Yet grand memorials were erected across the South to celebrate what the traitors did. The monuments were built by whites at a time when blacks had no political power—a condition those whites were desperate to preserve.

They failed, and they deserved to fail. It’s only fitting that Southerners who reject the legacies of slavery, secession, and Jim Crow would prefer to be rid of these tributes to them.

[…]

For a long time, American history was owned by white men and minimized the treatment of blacks, women, Indians, and Latinos. Accommodating our public spaces to their full citizenship doesn’t erase history. It fills in parts that had been shamefully omitted.

The Confederate monuments belong not in places of honor but in museums, as artifacts of past error. They were put up to enshrine an interpretation of the past that has been discredited. Taking them down and putting up different statues is a reminder that in understanding the past, we shape the future.

Indeed.

That which we celebrate shapes the way we view the past.  What we honor matters.  As such, it is well past time to be recognize the sins of the past, rather than pretending like they should be honored.

As a side note, it is continually amazing to behold reverence for the CSA alongside the very strong patriotism that is also prevalent here in the South.

*I do understand that some people honestly feel that way–but I think that they are in denial about what message those symbols send, if anything to African-American fellow citizens.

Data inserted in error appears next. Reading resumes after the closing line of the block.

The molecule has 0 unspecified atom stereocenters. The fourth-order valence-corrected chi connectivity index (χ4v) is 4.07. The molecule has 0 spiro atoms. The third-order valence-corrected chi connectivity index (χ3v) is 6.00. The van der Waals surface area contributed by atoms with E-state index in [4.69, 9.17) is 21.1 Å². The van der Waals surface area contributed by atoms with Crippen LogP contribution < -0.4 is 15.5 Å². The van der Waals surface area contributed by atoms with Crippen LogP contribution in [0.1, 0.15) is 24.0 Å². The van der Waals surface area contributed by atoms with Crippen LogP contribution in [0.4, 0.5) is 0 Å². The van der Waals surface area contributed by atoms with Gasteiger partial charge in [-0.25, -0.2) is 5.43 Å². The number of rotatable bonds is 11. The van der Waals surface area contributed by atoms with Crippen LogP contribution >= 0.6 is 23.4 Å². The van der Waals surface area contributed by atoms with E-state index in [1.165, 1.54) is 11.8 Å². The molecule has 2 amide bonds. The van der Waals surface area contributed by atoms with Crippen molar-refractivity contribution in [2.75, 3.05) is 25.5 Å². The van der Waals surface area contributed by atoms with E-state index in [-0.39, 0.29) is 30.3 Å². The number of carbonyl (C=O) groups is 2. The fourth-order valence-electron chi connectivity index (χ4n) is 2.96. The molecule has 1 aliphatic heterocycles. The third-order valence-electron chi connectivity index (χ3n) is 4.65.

Related Posts:

About Steven L. Taylor
Steven L. Taylor is Professor of Political Science and Dean of the College of Arts and Sciences at Troy University. His main areas of expertise include parties, elections, and the institutional design of democracies. His most recent book is the co-authored A Different Democracy: American Government in a 31-Country Perspective. He earned his Ph.D. from the University of Texas and his BA from the University of California, Irvine. He has been blogging since 2003 (originally at the now defunct Poliblog). Follow Steven on Twitter

Comments

  1. Mu says:

    Got in real trouble at a party last month when I summarized a discussion on the confederate battle flag as “Flying that flag and claiming it’s not about slavery and white supremacy is like claiming you can fly the Nazi flag without supporting the holocaust.” That comparison was not appreciated.

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  2. Gustopher says: